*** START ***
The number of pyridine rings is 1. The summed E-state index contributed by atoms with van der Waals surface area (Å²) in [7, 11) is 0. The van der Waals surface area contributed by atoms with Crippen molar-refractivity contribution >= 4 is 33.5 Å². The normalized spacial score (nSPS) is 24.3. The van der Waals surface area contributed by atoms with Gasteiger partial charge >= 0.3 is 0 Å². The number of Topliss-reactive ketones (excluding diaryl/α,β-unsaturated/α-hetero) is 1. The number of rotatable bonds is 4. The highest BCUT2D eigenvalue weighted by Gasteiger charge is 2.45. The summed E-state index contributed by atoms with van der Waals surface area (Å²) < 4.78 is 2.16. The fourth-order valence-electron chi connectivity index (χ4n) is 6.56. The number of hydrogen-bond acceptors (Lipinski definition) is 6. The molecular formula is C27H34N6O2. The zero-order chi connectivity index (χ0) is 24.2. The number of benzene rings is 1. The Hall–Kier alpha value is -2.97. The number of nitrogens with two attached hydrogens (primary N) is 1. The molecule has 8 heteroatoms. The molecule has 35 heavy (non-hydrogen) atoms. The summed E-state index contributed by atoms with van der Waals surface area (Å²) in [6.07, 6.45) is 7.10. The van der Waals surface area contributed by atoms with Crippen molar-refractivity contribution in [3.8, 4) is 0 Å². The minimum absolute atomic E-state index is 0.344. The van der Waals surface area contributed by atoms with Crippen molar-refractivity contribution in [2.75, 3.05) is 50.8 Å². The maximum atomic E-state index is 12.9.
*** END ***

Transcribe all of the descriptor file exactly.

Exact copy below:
The number of pyridine rings is 1. The summed E-state index contributed by atoms with van der Waals surface area (Å²) in [7, 11) is 0. The van der Waals surface area contributed by atoms with Crippen molar-refractivity contribution >= 4 is 33.5 Å². The normalized spacial score (nSPS) is 24.3. The van der Waals surface area contributed by atoms with Gasteiger partial charge >= 0.3 is 0 Å². The number of Topliss-reactive ketones (excluding diaryl/α,β-unsaturated/α-hetero) is 1. The number of rotatable bonds is 4. The highest BCUT2D eigenvalue weighted by Gasteiger charge is 2.45. The summed E-state index contributed by atoms with van der Waals surface area (Å²) < 4.78 is 2.16. The fourth-order valence-electron chi connectivity index (χ4n) is 6.56. The number of hydrogen-bond acceptors (Lipinski definition) is 6. The molecular formula is C27H34N6O2. The zero-order chi connectivity index (χ0) is 24.2. The number of benzene rings is 1. The Hall–Kier alpha value is -2.97. The number of nitrogens with two attached hydrogens (primary N) is 1. The molecule has 8 heteroatoms. The molecule has 35 heavy (non-hydrogen) atoms. The summed E-state index contributed by atoms with van der Waals surface area (Å²) in [6.07, 6.45) is 7.10. The van der Waals surface area contributed by atoms with Crippen molar-refractivity contribution in [3.8, 4) is 0 Å². The minimum absolute atomic E-state index is 0.344. The van der Waals surface area contributed by atoms with Crippen molar-refractivity contribution in [2.75, 3.05) is 50.8 Å². The maximum atomic E-state index is 12.9.